I am excited to announce our first meeting of the Linda Randall Meier Research Workshop on “Digital Aesthetics: Critical Approaches to Computational Culture” (more colloquially known as the Digital Aesthetics Workshop) for the 2019-2020 year — our third year. On October 23rd, 5-7 PM, in the Stanford Humanities Center Board Room, we’ll host artist and critic Jenny Odell, who will share some research from her new book project.
One of the threads of Odell’s last book, the critically acclaimed How to Do Nothing: Resisting the Attention Economy, concerned the ways in which the “time is money” equation has become more and more pervasive, extending into realms of leisure and even sleep. This talk will examine the history of how time became money in the modern sense; contrast homogeneous, commodified time with heterogeneous ecological time (migrations, flowering events, stages of succession, etc.); and delineate the increasing clash between these two views of time within the context of climate change.
Video (in Spanish) of my talk, “Discorrelation and Post-Perceptual Image,” from September 12, 2019 at the Universidad Nacional de Colombia in Bogotá is now online.
Minutes before the talk, I was whisked away to give two separate interviews — one for an article that is now online, and one for a local television station (!), which I have not yet seen…
I am happy to announce that James Leo Cahill, Associate Professor and Director of the Cinema Studies Institute at the University of Toronto, will be holding a workshop session devoted to his recent book Zoological Surrealism at Stanford on November 13, 2019 (2-4pm in McMurtry 370). We are aiming for a discussion more than a lecture, and participants are asked to read the first chapter of Cahill’s book prior to the event.
On October 8, I will be giving a keynote lecture at “Cinemática II: O pós-cinema e a experimentação para além da tela” (Post-Cinema and Experimentation Beyond the Screen) at the Universidade de São Paulo in Brazil. My talk, titled “Discorrelated Images, Algorithmic Affects, and the Hyperinformatic Environment,” draws on my forthcoming book Discorrelated Images.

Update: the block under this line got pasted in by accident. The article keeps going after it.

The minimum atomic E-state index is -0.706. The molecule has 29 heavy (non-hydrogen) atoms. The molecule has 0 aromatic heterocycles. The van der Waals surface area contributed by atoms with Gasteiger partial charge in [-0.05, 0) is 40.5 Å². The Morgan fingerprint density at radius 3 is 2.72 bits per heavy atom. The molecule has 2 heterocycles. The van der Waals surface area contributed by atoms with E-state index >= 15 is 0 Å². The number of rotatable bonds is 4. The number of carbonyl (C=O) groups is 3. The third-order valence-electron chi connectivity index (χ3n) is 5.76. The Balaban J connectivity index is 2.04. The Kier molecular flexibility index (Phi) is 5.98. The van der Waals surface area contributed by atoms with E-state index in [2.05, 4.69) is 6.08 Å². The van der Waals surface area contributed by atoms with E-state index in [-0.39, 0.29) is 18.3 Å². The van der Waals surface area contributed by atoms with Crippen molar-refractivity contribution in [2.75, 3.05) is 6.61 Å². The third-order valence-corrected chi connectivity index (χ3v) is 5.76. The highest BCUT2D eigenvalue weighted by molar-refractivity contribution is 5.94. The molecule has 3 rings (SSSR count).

I am very excited to visit Brazil for the first time, and very grateful for the invitation from Prof. Giselle Gubernikoff of the Escola de Comunicações e Artes!
Coming up on October 18, I am happy to be a part of this event on the topic of “Chemistry and Film: Experiments in Living,” a symposium jointly sponsored by the Departments of Art & Art History and Chemistry at Stanford. I will be presenting on “Frankenstein and the Chemistry of Film.”
As I mentioned recently, I am getting ready for a trip to Bogotá, where I will be giving a series of workshops and two public lectures. Official announcements are now online for the talks, the first of which, on September 10 at the Universidad Jorge Tadeo Lozano, will be on “Animating Frankenstein: Film, Comics, and Serialized Visual Culture.” More info is online, here.
The second talk, on September 12 at the Universidad Nacional de Colombia, deals with the topic of my forthcoming book: “Discorrelation and the Post-Perceptual Image.” More info is available here.
Both of the talks will apparently have live translation into Spanish!
In addition to Introduction to Media, I will again be teaching my practice-based course on The Video Essay this Fall.